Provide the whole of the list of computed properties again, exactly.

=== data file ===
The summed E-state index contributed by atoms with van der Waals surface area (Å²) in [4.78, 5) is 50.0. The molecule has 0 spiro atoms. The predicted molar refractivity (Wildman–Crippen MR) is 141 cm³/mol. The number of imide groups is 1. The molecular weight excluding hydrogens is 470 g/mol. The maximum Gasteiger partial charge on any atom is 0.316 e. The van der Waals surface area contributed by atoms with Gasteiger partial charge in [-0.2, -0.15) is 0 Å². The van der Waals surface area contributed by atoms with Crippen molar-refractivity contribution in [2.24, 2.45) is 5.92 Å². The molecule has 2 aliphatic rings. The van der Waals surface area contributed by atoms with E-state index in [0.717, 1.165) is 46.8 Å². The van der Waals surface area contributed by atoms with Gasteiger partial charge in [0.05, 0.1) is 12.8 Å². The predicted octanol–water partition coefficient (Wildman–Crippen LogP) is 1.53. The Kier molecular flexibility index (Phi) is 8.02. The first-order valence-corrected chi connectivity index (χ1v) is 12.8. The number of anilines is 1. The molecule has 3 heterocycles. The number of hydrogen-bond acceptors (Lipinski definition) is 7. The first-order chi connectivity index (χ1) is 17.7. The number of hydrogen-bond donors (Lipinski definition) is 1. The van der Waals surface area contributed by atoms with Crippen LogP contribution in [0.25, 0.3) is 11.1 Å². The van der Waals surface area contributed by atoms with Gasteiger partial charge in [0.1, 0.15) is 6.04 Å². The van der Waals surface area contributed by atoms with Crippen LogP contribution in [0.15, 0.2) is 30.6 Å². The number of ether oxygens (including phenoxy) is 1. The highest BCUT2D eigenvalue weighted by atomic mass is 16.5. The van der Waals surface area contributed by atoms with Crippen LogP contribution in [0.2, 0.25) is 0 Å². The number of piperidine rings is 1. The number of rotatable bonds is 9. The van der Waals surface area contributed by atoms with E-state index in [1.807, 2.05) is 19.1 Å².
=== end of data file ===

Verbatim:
The summed E-state index contributed by atoms with van der Waals surface area (Å²) in [4.78, 5) is 50.0. The molecule has 0 spiro atoms. The predicted molar refractivity (Wildman–Crippen MR) is 141 cm³/mol. The number of imide groups is 1. The molecular weight excluding hydrogens is 470 g/mol. The maximum Gasteiger partial charge on any atom is 0.316 e. The van der Waals surface area contributed by atoms with Gasteiger partial charge in [-0.2, -0.15) is 0 Å². The van der Waals surface area contributed by atoms with Crippen molar-refractivity contribution in [2.24, 2.45) is 5.92 Å². The molecule has 2 aliphatic rings. The van der Waals surface area contributed by atoms with E-state index in [0.717, 1.165) is 46.8 Å². The van der Waals surface area contributed by atoms with Gasteiger partial charge in [0.05, 0.1) is 12.8 Å². The predicted octanol–water partition coefficient (Wildman–Crippen LogP) is 1.53. The Kier molecular flexibility index (Phi) is 8.02. The first-order valence-corrected chi connectivity index (χ1v) is 12.8. The number of anilines is 1. The molecule has 3 heterocycles. The number of hydrogen-bond acceptors (Lipinski definition) is 7. The first-order chi connectivity index (χ1) is 17.7. The number of hydrogen-bond donors (Lipinski definition) is 1. The van der Waals surface area contributed by atoms with Crippen LogP contribution in [0.25, 0.3) is 11.1 Å². The van der Waals surface area contributed by atoms with Gasteiger partial charge in [0.1, 0.15) is 6.04 Å². The van der Waals surface area contributed by atoms with Crippen LogP contribution in [0.15, 0.2) is 30.6 Å². The number of ether oxygens (including phenoxy) is 1. The highest BCUT2D eigenvalue weighted by atomic mass is 16.5. The van der Waals surface area contributed by atoms with Crippen LogP contribution in [0.2, 0.25) is 0 Å². The number of piperidine rings is 1. The number of rotatable bonds is 9. The van der Waals surface area contributed by atoms with E-state index in [1.807, 2.05) is 19.1 Å².